1933 - Peace Monument, Mount Greylock, Massachusetts (USA). Also called "Veterans War Memorial Tower." Text of plaque: "'A Beacon Standing for Peace' In 1931, the state set aside funds for a memorial to honor Massachusetts men and women who had died during the World War. Originally designed as a lighthouse for Boston's Charles River estuary, the tower's beacon was intented 'to shine each night, perpetually, to honor the memoryof fallen heroes and to guide aviators to their lone night-time journeys over the treacherous mountain range.' It stands as a timeless memorial to casualties of all wars. // When it was built, the beacon was the most powerful light in Massachusetts, and could be seen for 70 miles. The granite tower is 92 feet tall, and the largest blocks weigh eight tons. The tower was formally dedicated by Governor Josepth B. Ely in 1933, before a crown of 1,200 people, in what was called 'the greatest event the mountain has had.'"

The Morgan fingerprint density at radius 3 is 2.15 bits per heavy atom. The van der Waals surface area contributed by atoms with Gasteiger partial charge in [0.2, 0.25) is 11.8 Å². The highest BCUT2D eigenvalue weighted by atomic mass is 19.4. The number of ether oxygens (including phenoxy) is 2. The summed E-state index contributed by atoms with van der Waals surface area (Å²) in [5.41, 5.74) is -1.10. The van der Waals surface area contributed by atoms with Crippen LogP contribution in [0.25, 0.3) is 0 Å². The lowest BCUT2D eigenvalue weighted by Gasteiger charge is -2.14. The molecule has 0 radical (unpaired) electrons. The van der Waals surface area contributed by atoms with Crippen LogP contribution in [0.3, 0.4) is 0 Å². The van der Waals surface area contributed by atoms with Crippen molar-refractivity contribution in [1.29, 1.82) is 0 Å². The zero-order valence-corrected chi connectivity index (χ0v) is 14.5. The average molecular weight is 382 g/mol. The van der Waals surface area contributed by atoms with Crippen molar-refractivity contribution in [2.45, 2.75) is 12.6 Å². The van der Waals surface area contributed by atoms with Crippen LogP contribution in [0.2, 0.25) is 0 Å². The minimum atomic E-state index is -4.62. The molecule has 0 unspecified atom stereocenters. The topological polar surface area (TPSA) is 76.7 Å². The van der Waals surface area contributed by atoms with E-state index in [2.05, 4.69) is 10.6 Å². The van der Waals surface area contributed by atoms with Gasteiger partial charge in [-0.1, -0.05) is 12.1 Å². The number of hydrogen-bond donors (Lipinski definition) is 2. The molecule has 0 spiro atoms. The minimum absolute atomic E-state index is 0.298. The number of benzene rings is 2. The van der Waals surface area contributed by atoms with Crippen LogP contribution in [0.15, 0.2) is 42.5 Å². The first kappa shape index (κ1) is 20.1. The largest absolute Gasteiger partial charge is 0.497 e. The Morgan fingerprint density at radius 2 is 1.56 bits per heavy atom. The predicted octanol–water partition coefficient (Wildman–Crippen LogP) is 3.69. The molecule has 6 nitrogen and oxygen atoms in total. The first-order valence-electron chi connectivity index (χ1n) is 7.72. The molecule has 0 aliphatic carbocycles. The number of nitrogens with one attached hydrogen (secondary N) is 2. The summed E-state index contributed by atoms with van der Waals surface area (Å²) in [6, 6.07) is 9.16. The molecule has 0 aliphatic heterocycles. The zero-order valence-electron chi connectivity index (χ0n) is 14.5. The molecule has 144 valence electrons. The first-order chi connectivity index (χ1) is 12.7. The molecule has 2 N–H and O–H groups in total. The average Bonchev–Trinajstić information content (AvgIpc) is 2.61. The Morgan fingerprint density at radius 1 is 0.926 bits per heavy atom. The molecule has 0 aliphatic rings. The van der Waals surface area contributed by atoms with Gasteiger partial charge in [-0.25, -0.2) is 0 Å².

1934 - Massachusetts Peace Statue, Memorial Park, Orange, Massachusetts (USA). "This is actually the official peace statue of Massachusetts, designated as such by the legislature in 1998. The 12-foot bronze statue was created by Joseph Pollia in 1934 as a memorial to veterans of World War I. According to Allen Young’s book "North of Quabbin, Revisited," 'The statue depicts a doughboy just returned from the war-torn fields of France. He is seated on a stump with weariness emanating from every line of his body.' Beside him 'stands a typical American schoolboy of perhaps 10 years, who is partially embraced by the soldier’s left arm. He appears to be listening intently to the soldier’s words with fist clenched.' We can only imagine what the soldier is saying to the boy—what anguish he feels. A plaque on the base bears these words: 'It Shall Not Be Again.' Thirteen stars honor Orange veterans who died in the war."
Date? - Global Peace Memorial, Main Street & Ginty Boulevard, Haverhill, Massachusetts (USA). On Sept. 11, 2010, "a Veterans Day parade...will proceed to Monument Square and to the Global Peace Memorial on Ginty Boulevard, where services will be held. A luncheon will follow at the American Legion."
1935 - "Maparium," Mary Baker Eddy Library, Christian Scientist Headquarters, Boston, Massachusetts (USA). Walk-though globe. Names & boundaries of nations are still as they were in 1935.